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Ever mindful of North Carolina's vital role in the important lessons and meaningful changes resulting from the American Civil Rights Movement, the Carolina Theatre of Durham will host a free-to-the-public screening of February One: The Story of the Greensboro Four — the stirring documentary about the landmark lunch counter sit-in protest by Ezell Blair, David Richmond, Franklin McCain and Joseph McNeil in 1960 — in the venue's Fletcher Hall on Wednesday, January 29 at 7:30 p.m.
A 2003 film by Rebecca Cerese and Steven Channing, February One is told through the first-hand accounts of those citizens who experienced the four brave college freshmen protest segregation practices at a Greensboro Woolworth's in 1960. The documentary has been nationally broadcast on Independent Lens on PBS and at the Smithsonian National Museum of American History. The film is often screened for high school students through the Carolina Theatre's Arts Discovery Educational Series as an instructive primer on the Civil Rights Movement.
The free screening was made possible through a generous grant from PNC, the major sponsor of the Carolina Theatre's Civil Rights Exhibit.
"For 18 years, this remarkable film — February One — has been included in our Arts Discovery Educational Program and every year it sells out," Carolina Theatre Director of Education & Community Engagement Noel James said. "This film truly captures the spirit and courage of these four young African American men, Ezell Blair, David Richmond, Franklin McCain and Joseph McNeil, in their fight for social justice. Their actions reflect pivotal moments in the American Civil Rights Movement that changed American history and their lives forever,"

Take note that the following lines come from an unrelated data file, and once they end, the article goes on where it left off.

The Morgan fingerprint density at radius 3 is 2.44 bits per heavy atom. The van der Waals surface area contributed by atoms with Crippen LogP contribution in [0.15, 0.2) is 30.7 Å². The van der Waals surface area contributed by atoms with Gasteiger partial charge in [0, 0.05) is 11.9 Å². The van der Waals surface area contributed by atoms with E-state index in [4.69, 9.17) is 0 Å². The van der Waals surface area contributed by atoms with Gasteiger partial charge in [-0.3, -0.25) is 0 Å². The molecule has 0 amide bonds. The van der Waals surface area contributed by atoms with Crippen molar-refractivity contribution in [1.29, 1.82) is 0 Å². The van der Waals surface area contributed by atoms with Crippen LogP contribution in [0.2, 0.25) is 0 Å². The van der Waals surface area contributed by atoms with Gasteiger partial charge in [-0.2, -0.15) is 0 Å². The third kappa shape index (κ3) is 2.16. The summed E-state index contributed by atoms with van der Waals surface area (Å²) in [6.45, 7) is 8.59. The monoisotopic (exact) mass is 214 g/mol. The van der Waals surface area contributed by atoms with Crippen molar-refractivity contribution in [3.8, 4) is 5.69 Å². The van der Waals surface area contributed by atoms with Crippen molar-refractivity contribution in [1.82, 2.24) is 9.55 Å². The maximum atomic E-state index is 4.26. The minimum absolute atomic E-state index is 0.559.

Prior to the free screening, Carolina Theatre of Durham, Inc., the nonprofit that operates the city-owned venue, will note its own Civil Rights history with a posthumous tribute to Carl Whisenton and former Durham Mayor Wense Grabarek, both of whom passed away in mid-December. Mayor Grabarek was an ally to the nonviolent protesters who helped successfully desegregate the Carolina Theatre in the 1960s; Mr. Whisenton co-chaired the Civil Rights Exhibit Committee formed by the nonprofit in 2012 to create a permanent exhibit telling the story of the theatre's desegregation in the righteous voice of the vigilant and peaceful protestors.
The Carolina Theatre's Civil Rights Exhibit opened in 2013 on the second balcony level of the downtown Durham venue and is open to the public. Free tours may be scheduled through the venue's box office at (919) 560-3040.
"This public screening is particularly important to our Triangle and Triad communities as it reminds us of our civil and social responsibilities to one another," Carolina Theatre President & CEO Rebecca Newton said. "The documentary, the tribute to Mr. Whisenton and Mayor Grabarek, and the Civil Rights Exhibit serve as testaments to the importance of standing united against racism, intolerance and discrimination. We are honored to serve as a pillar of our diverse community."
No Outside Food or Drink
No Video Recording Devices